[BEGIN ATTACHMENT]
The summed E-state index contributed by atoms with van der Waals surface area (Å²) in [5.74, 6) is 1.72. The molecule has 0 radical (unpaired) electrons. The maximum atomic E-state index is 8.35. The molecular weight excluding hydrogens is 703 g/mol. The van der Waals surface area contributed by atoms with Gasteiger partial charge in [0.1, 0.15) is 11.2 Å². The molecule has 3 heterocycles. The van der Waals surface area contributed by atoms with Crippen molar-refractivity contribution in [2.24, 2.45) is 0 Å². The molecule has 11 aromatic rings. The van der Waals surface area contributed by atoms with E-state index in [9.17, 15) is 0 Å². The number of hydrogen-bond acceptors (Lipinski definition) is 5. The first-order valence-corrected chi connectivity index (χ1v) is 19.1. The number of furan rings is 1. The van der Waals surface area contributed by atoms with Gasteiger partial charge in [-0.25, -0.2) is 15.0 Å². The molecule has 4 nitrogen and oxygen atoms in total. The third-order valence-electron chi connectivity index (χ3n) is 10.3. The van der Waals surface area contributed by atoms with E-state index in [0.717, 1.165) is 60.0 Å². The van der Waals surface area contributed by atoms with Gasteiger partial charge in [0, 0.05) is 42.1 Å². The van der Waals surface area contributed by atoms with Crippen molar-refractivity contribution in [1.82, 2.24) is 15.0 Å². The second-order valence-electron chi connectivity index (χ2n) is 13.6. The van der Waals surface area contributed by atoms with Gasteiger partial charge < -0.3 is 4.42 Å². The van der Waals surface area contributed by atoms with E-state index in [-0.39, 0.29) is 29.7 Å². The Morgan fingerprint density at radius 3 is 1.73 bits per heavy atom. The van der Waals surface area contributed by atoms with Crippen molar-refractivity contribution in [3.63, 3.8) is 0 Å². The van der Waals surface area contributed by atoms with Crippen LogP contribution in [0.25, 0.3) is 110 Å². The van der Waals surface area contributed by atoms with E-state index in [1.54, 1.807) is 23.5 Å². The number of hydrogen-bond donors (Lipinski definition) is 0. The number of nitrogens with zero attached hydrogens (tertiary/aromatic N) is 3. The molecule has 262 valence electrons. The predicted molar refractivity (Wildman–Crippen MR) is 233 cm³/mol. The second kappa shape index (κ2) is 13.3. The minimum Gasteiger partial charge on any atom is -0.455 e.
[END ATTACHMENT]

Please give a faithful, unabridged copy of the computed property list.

The summed E-state index contributed by atoms with van der Waals surface area (Å²) in [5.74, 6) is 1.72. The molecule has 0 radical (unpaired) electrons. The maximum atomic E-state index is 8.35. The molecular weight excluding hydrogens is 703 g/mol. The van der Waals surface area contributed by atoms with Gasteiger partial charge in [0.1, 0.15) is 11.2 Å². The molecule has 3 heterocycles. The van der Waals surface area contributed by atoms with Crippen molar-refractivity contribution in [2.24, 2.45) is 0 Å². The molecule has 11 aromatic rings. The van der Waals surface area contributed by atoms with E-state index in [9.17, 15) is 0 Å². The number of hydrogen-bond acceptors (Lipinski definition) is 5. The first-order valence-corrected chi connectivity index (χ1v) is 19.1. The number of furan rings is 1. The van der Waals surface area contributed by atoms with Gasteiger partial charge in [-0.25, -0.2) is 15.0 Å². The molecule has 4 nitrogen and oxygen atoms in total. The third-order valence-electron chi connectivity index (χ3n) is 10.3. The van der Waals surface area contributed by atoms with E-state index in [0.717, 1.165) is 60.0 Å². The van der Waals surface area contributed by atoms with Gasteiger partial charge in [0, 0.05) is 42.1 Å². The van der Waals surface area contributed by atoms with Crippen molar-refractivity contribution in [1.82, 2.24) is 15.0 Å². The second-order valence-electron chi connectivity index (χ2n) is 13.6. The van der Waals surface area contributed by atoms with Gasteiger partial charge < -0.3 is 4.42 Å². The van der Waals surface area contributed by atoms with E-state index in [-0.39, 0.29) is 29.7 Å². The Morgan fingerprint density at radius 3 is 1.73 bits per heavy atom. The van der Waals surface area contributed by atoms with Crippen molar-refractivity contribution in [3.63, 3.8) is 0 Å². The van der Waals surface area contributed by atoms with Crippen LogP contribution in [0.25, 0.3) is 110 Å². The van der Waals surface area contributed by atoms with E-state index in [1.54, 1.807) is 23.5 Å². The number of hydrogen-bond donors (Lipinski definition) is 0. The number of nitrogens with zero attached hydrogens (tertiary/aromatic N) is 3. The molecule has 262 valence electrons. The predicted molar refractivity (Wildman–Crippen MR) is 233 cm³/mol. The second kappa shape index (κ2) is 13.3. The minimum Gasteiger partial charge on any atom is -0.455 e.